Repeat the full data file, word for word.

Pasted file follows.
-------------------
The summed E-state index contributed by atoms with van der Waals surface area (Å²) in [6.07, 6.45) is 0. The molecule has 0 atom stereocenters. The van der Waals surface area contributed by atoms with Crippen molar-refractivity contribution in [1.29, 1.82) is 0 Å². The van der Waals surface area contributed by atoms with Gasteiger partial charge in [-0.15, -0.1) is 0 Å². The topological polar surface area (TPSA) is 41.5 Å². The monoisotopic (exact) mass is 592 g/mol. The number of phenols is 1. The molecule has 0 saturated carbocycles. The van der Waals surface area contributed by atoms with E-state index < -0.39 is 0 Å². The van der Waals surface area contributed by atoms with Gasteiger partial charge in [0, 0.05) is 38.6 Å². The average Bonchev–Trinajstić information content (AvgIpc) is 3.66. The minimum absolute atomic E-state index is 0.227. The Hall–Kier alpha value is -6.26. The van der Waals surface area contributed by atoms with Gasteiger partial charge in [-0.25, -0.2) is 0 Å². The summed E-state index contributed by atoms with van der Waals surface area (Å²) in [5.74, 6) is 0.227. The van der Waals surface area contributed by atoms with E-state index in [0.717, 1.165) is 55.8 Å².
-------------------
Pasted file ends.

The summed E-state index contributed by atoms with van der Waals surface area (Å²) in [6.07, 6.45) is 0. The molecule has 0 atom stereocenters. The van der Waals surface area contributed by atoms with Crippen molar-refractivity contribution in [1.29, 1.82) is 0 Å². The van der Waals surface area contributed by atoms with Gasteiger partial charge in [-0.15, -0.1) is 0 Å². The topological polar surface area (TPSA) is 41.5 Å². The monoisotopic (exact) mass is 592 g/mol. The number of phenols is 1. The molecule has 0 saturated carbocycles. The van der Waals surface area contributed by atoms with E-state index < -0.39 is 0 Å². The van der Waals surface area contributed by atoms with Gasteiger partial charge in [0, 0.05) is 38.6 Å². The average Bonchev–Trinajstić information content (AvgIpc) is 3.66. The minimum absolute atomic E-state index is 0.227. The Hall–Kier alpha value is -6.26. The van der Waals surface area contributed by atoms with Gasteiger partial charge in [-0.25, -0.2) is 0 Å². The summed E-state index contributed by atoms with van der Waals surface area (Å²) in [5.74, 6) is 0.227. The van der Waals surface area contributed by atoms with E-state index in [0.717, 1.165) is 55.8 Å².